My ~/etc/path looks as follows:


The Problem:

When I type echo $PATH into terminal, I get back:


And this persists for every application started in the terminal. For instance, if I type emacs, and then do:

M-x getenv PATH

My output is:


However, if I start up emacs using launchpad instead of terminal and once again enter M-x getenv PATH, my output is instead /usr/bin:/bin:/usr/sbin:/sbin.

As you can see my change to ~/etc/path, which was the addition of /usr/local/bin, is missing.

Another Example:

I use a Firefox plugin called vimperator which emulates vim functionality in Firefox. It has a feature that allows the user to edit webpage input in vim. However, this does not seem to work on OS X. On a hunch I type the command !echo $PATH into vimperator and see the following: /usr/bin:/bin:/usr/sbin:/sbin. Of course, since the symlink called gvim, which points to macvim, was created and placed into /usr/local/bin by brew, this behavior makes sense. What I don't understand is why the PATH is read the way it is.

Solutions that I have tried:

  • I have obviously restarted my machine.

EDIT (As requested by now deleted comment):

using sysctl user.cs_path in the terminal brings up:

user.cs_path: /usr/bin:/bin:/usr/sbin:/sbin
  • @fd0 Sure. I'm done, and this is the exact path that I have been getting. Jun 20, 2016 at 21:21

2 Answers 2


The loginwindow process sets a user's environment. It sets the variables TMPDIR and PATH, consults Directory Services and sets SHELL HOME USER LOGNAME . PATH is set to /usr/bin:/bin:/usr/sbin:/sbin unless modified by launchd (in the more current versions of OS X). This is the PATH variable available to the user's processes unless modified by that particular process (cron as an example sets the PATH to /bin:/usr/bin).

Terminal emulator applications start your shell as a login shell thus the PATH is modified by reading the various shell startup file. Any process started by your shell now inherits the new PATH variable. Other applications using a shell do not read any shell config files and use those environment variables available in the current environment. An application may modify the environment by using the LSEnvironment key in their Info.plist.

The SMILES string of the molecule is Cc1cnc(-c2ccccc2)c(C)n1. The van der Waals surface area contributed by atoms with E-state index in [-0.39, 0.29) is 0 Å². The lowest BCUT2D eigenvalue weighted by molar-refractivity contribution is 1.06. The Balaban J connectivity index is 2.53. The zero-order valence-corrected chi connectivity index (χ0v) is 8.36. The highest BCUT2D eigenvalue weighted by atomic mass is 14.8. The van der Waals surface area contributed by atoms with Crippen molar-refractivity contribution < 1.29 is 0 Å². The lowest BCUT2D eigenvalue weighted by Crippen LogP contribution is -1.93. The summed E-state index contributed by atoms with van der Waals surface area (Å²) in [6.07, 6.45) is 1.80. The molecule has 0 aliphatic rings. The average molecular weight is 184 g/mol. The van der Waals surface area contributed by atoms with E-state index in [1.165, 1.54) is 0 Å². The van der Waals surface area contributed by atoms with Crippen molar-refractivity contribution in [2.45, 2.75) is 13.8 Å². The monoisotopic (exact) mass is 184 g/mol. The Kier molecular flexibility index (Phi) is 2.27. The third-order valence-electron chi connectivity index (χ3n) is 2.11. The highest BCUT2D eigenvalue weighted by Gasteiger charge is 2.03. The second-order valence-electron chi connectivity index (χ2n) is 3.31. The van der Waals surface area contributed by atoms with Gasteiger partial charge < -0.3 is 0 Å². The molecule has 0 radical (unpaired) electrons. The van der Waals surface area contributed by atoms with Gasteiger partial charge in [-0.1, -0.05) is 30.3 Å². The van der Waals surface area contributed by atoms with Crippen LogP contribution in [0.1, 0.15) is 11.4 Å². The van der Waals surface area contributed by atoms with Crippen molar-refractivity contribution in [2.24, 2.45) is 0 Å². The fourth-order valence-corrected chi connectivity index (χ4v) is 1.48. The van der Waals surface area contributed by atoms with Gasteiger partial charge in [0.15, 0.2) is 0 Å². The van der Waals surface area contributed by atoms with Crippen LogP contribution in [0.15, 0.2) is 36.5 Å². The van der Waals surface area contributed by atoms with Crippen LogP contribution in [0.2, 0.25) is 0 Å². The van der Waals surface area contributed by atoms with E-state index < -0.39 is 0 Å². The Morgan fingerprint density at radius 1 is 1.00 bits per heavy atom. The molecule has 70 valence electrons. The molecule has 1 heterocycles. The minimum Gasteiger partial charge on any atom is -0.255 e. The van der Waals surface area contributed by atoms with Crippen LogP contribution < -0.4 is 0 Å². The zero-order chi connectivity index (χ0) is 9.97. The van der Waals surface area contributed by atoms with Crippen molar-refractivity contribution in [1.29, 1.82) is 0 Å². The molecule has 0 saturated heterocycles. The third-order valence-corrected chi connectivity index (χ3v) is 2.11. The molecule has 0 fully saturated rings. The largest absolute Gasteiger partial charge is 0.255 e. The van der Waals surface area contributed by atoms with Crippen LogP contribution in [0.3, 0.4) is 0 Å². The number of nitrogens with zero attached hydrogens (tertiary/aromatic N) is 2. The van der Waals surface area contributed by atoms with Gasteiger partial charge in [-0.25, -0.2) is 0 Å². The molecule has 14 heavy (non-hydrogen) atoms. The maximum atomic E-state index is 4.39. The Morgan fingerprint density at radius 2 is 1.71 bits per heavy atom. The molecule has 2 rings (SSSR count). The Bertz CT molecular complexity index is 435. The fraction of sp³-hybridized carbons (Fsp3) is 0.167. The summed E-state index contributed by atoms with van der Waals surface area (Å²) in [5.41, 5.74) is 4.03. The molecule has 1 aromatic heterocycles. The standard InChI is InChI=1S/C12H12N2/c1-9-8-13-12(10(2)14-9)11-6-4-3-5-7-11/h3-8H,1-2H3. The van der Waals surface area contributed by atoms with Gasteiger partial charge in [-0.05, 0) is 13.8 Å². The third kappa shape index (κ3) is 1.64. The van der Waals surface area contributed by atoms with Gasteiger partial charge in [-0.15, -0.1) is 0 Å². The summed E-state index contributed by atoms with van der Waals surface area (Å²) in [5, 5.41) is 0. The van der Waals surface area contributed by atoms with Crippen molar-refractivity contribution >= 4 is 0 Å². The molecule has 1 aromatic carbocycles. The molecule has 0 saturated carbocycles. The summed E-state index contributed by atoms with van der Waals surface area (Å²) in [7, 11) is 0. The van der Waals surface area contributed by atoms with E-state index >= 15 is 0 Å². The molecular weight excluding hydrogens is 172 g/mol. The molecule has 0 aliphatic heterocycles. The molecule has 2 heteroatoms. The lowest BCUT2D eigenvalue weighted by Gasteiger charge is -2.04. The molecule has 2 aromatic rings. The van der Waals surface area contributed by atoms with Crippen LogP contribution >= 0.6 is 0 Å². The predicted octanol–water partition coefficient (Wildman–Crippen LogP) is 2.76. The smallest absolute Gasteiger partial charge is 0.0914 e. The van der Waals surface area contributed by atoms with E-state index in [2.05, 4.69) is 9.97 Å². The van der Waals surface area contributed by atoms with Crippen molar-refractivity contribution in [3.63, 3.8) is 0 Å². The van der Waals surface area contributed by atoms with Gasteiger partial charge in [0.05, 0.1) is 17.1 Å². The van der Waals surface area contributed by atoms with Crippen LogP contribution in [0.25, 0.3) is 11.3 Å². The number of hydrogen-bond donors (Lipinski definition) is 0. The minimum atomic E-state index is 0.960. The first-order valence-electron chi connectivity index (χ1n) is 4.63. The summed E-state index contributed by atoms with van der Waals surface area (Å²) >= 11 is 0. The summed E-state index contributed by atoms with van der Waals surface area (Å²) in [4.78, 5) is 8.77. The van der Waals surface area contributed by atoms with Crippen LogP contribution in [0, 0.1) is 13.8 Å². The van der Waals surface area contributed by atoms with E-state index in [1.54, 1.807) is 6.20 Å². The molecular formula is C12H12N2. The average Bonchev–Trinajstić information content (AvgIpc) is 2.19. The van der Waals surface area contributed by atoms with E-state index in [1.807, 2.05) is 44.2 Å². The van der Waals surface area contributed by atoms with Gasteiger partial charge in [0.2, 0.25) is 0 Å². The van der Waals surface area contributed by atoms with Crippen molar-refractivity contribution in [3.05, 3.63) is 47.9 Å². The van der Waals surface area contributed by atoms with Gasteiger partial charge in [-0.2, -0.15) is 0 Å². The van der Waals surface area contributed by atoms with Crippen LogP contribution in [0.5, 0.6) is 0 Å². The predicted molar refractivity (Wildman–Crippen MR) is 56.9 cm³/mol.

As of Yosemite, you can change the PATH variable in the following form.

sudo launchctl config user path <path>

in your case you want /usr/local/bin at the front of the path.

sudo launchctl config user path /usr/local/bin:/usr/bin:/bin:/usr/sbin:/sbin

reboot your system and the new PATH will be set by loginwindow.

  • Does this still work in Big Sur / Monterey? I'm having trouble getting it to have any effect.
    – luckman212
    Dec 28, 2021 at 22:58

Run this:

launchctl setenv PATH "$PATH"

EDIT: That no longer works. Use this with Bash instead:

CURRENT="$(/usr/libexec/PlistBuddy -c "Print PATH" ~/.MacOSX/environment.plist)"
/usr/libexec/PlistBuddy -c "Set PATH $CURRENT:/your/path/here:/another/path/maybe" ~/.MacOSX/environment.plist

Then log out and log in again.

Note: You may want to replace $CURRENT:/your/path/here:/another/path/maybe with just a list of paths like :/your/path/here:/another/path/maybe, but that is a bad idea becase it will erase all paths already stored.

This uses User Session Environment Variables.

  • I tried both simply running the command, as well as adding it to both my .profile and .bash_profile. The PATH is still set to /usr/bin:/bin:/usr/sbin:/sbin in Eclipse, Vimperator (firefox), and Emacs. The strange thing is, if I use the option to execute a shell script in either Emacs or Vimperator, running echo $PATH gets me /usr/bin:/bin:/usr/sbin:/sbin. However, running launchctl getenv PATH produces /usr/local/bin:/usr/local/bin:/usr/bin:/bin:/usr/sbin:/sbin; I don't know how to execute a shell script in Eclipse. I restarted after I made the changes to my dot files of course. Jun 20, 2016 at 20:45
  • This is also what is displayed if I type echo $PATH in the terminal. Jun 20, 2016 at 20:50
  • 1
    What exactly is that command supposed to do?
    – Allan
    Jun 20, 2016 at 20:51
  • @Allan I did come across that command as well while googling for answers. Apparently it used to set environmental variables back in 10.8. Now it doesn't work. Jun 20, 2016 at 21:05
  • The command was supposed to notify launchctl about the new PATH variable, but apparently that doesn't work anymore. I updated my answer with a new solution.
    – Coder-256
    Jun 21, 2016 at 14:40

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